A noble job

Ray Brasier saw distressing air crashes and mid-air collisions during his 23 years as an RAF crash rescue firefighter, a truly noble job. Now living alone in Chelmsford, confined to a wheelchair with his memories, post-traumatic stress disorder and dementia, 82 year-old Ray has been extremely grateful to the RAF Association Connections for Life scheme.

Ray’s father was serving on flying boats when Ray was born in the Royal Naval Hospital at Haslar near Portsmouth. As a teenager he worked on an RAF-run farm at Cranwell where his dad was then stationed. When he was 17 he joined the RAF as a crash rescue firefighter – his first posting after training was Cranwell.

Ray kept meticulous records of the incidents that he was involved in. On some occasions serious accidents resulted in scarcely any injury but all too many air accidents resulted in a terrible told of life. He has written a book titled ‘Safety from the Flames – Tales of an RAF Fireman 1955-1978’, arguing that people did not usually write about the unsung heroes of the military fire services.

Ray was awarded an MBE for his part in rescuing a stewardess from the Britannia in Cyprus. He was later made an OBE for his long service in the RAF’s rescue teams. While serving in Aden, he was awarded a local gallantry medal after tackling a fire in an old warehouse of the Khormaksar base. After he left the RAF in 1978, he worked for an insurance company.

Ray and Freda were married for 56 years before Freda died in 2015. Ray has been left with both physical and emotional scars from his service. However his health issues started to have more of an impact on his life three or four years ago. It was his doctor who contacted the RAF Association to see if it could make life easier for Ray, which is how Teresa came into his life.

Teresa, her husband and sons after a Spitfire flying experience day

Teresa, Ray’s volunteer

Teresa Stevenson joined the Association in 2019 after seeing a poster in a supermarket asking for people who could get in touch with isolated RAF veterans. Three years earlier she had left her career as a microbiology lab assistant for the National Health Service to move to the United States with her husband. When they returned, her former laboratory had been privatized. Teresa started looking for flexible volunteering that would work around her husband’s new job (he usually commutes weekly from Essex to Cologne). She did some research on the Association website and thought:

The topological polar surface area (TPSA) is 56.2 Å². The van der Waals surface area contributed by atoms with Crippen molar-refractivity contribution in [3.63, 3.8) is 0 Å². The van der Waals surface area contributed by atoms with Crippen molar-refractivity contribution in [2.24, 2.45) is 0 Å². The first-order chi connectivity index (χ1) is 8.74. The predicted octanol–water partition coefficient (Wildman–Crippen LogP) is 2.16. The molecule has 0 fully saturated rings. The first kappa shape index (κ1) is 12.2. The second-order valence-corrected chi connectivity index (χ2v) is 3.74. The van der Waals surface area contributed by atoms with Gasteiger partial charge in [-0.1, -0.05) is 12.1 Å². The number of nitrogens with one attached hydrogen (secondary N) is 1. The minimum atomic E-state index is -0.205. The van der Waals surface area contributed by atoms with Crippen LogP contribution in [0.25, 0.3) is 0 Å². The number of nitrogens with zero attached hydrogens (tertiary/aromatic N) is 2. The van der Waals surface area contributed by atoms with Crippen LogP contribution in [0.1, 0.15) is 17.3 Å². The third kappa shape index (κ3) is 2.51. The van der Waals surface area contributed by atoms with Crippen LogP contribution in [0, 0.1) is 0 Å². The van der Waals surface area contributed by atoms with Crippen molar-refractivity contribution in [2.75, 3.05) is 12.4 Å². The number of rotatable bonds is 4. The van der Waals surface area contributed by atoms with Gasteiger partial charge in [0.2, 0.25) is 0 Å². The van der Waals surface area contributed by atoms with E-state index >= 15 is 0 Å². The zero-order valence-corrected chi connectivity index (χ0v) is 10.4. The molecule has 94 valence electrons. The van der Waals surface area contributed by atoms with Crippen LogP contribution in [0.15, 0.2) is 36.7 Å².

“that’s me all over”

Teresa is in her early 50s and was originally from Burry Port in South Wales. She, her husband and her eldest son had been involved with the RAF Air Cadets as cadets, instructors and fundraisers. She put in her application immediately to become a volunteer.

As well as Ray, Teresa also supports Joyce, a 92-year-old former member of the WRAF who also lives nearby. She has regular calls with six other RAF veterans across the UK.

This is an unusual amount of volunteering to take on, a noble job in itself but she says:

“From my perspective, it’s been a godsend since the pandemic started last year. I have gained knowledge and confidence, and it also kept me going as I have been kept busy and feel I am doing something worthwhile. The oldest of my six beneficiaries is 97. It’s been an absolute pleasure learning about their live and, more importantly, building trust and companionship.”

Before the COVID-19 crisis, Teresa visited Ray and Joyce once a fortnight. During lockdown she phoned them at least once a week, while also making calls to her newer beneficiaries.

Although Ray has been supplied with an alcove phone, which has a video screen and makes it easier for him to hear, Teresa says:

“I am longing for face-to-face visits again. We have a lot of laughs as we both have the same sense of humour. We used to have jolly jaunts into town with his electric wheelchair for a coffee, or occasionally lunch. We would pass a river and always check on a family of swans that nest there every year.”

“I absolutely enjoy it – it’s the best thing for me”, she continues. “Ray has ambitions to go to the Imperial War Museum at Duxford and I hope that, once the coronavirus crisis is over, I can help with that”.

Talking about Teresa’s support for him, Ray says: “It has proved to be a beautiful partnership – she helps me no end. Nothing is too much for her. I do not see many people and feel quite isolated. I am very grateful to her and the RAF Association which has been absolutely, unbelievably good”.

A noble job was first published in Air Mail’s July 2021 issue. For more articles like this, sign up for membership and include Air Mail magazine, the official magazine of the Royal Air Forces Association, in your subscription.

Featured image: Ray Brasier on top of an aircraft during a real-life rescue

Connections for Life

The Association always has space for any member of the RAF community who would benefit from the Connections for Life service.  Also, we are looking for people who can help make support calls – as some of our current volunteers go back to work as lockdown eases.

Please get in touch, call 0800 018 2361 or email friend@rafa.org.uk to find out more.

Volunteers receive accredited training and support.

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